Baghdad said a number of civilians were killed in what it called "savage" air raids on civilian and economic targets in the south of the country.
The official Iraqi News Agency, INA, reported "tens of people" injured in the attacks and the information minister, Humam Abdul-Khaleq Abdul- Ghafur, said those killed included women and children, following "at least two attacks on civilian sites".
Missiles hit the densely populated area of al-Jumhuriya close to the southern city of Basra, INA reported.
Mr Abdul-Ghafur said the attacks were carried out by "the American and British fighters". A British government official said last night that no British aircraft were involved.
America and Britain say their aircraft are being targeted by Iraqi radar and surface-to-air missiles, and that Iraqi aircraft are intruding into the no-fly zones established after the Gulf War. Iraq says the zones are illegitimate.
Iraq says the US and Britain are once again conducting an aerial bombing campaign against the country, not just sporadic responses to Iraqi challenges, as London and Washington claim.
The level of conflict yesterday was the most violent since the air campaign, Operation Desert Fox, ended last month. It has become increasingly less clear whether allied fighters are defending themselves or are deliberately targeting Iraqi facilities at will. "There were air strikes in the southern no-fly zone as a result of provocation," said a US spokesman yesterday. He said the latest incidentstargeted air defence facilities and surface- to-air missiles.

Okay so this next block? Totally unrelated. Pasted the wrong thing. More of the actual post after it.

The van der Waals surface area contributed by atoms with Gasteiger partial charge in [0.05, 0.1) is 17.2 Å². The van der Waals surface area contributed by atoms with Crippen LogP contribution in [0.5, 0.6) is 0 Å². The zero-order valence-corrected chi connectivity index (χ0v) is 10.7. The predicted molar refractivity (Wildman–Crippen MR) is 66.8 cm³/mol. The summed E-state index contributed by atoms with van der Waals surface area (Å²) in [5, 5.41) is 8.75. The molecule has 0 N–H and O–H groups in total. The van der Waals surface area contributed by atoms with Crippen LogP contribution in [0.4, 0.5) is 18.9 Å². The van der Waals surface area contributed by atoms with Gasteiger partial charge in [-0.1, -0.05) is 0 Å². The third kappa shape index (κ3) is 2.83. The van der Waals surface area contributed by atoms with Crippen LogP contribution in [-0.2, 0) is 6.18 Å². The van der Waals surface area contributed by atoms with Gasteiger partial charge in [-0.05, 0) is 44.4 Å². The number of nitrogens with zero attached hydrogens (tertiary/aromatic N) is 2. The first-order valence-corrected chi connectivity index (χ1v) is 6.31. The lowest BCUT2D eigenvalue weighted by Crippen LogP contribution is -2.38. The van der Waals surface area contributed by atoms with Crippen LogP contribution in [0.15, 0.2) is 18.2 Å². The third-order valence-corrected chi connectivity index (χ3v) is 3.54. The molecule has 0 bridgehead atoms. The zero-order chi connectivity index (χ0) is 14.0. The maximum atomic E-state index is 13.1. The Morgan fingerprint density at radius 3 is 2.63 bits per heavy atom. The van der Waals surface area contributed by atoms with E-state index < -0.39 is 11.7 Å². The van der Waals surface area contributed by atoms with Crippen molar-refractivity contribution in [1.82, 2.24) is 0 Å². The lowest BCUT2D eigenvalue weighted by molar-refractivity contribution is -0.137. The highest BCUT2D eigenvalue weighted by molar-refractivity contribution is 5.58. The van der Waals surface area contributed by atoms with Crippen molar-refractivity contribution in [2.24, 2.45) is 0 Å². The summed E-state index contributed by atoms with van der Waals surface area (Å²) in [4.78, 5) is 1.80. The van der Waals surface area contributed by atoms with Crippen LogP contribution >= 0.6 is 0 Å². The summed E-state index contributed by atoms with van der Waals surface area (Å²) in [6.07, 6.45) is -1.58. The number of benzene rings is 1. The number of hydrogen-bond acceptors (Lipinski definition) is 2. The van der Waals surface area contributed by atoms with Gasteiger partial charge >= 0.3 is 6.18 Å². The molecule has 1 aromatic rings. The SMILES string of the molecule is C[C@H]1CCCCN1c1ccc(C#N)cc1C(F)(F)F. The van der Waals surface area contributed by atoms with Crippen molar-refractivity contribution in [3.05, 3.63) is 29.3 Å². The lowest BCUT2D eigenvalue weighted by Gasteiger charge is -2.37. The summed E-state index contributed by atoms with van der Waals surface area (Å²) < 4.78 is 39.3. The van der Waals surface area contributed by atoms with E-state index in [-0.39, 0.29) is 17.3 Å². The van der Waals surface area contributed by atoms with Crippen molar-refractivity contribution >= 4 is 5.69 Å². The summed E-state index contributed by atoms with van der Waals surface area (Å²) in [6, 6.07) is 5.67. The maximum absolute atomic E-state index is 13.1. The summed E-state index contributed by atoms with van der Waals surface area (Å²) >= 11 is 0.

The US said the attack on Basra was a reprisal for an incursion by Iraqi aircraft into the southern no-fly zone, not for an effort to shoot down allied planes. In the past two weeks, the US has apparently changed the rules of engagement for its forces, allowing them to hit radar and anti- aircraft sites even when they are not under attack. Unusually, the US has been reluctant to release gun camera film of the attacks.
The US said there had also been three attacks by US fighters in the northern no-fly zone. Aircraft had been illuminated by Iraqi ground radar near Mosul, and the US had responded by bombing an anti-aircraft site and two missile sites.
America and Britain already have over 200 aircraft patrolling the skies over southern Iraq. In addition they have sent extra aircraft to defend Kuwait, and new A-10 tankbusters will arrive shortly to rotate with aircraft that are to return to the US. Britain has also dispatched the aircraft carrier HMS Invincible, carrying an extra 24 Harrier fighter-bombers.
Iraq may be trying to drive a wedge between the US and Britain and other powers through the conflict. Yesterday the speaker of the Russian Duma, Gennady Seleznyov, said he was furious at the attack. He told the visiting US Secretary of State, Madeleine Albright, of his anger. "I said, again peaceful people have been killed but she said nothing," he said.
The upsurge in attacks came less than 24 hours after an Arab foreign ministers meeting in Cairo failed to provide any comfort for Saddam Hussein's regime. The meeting told Iraq to comply with UN Security Council resolutions and to stop threatening its neighbours. Iraq's foreign minister stormed out.Reuse content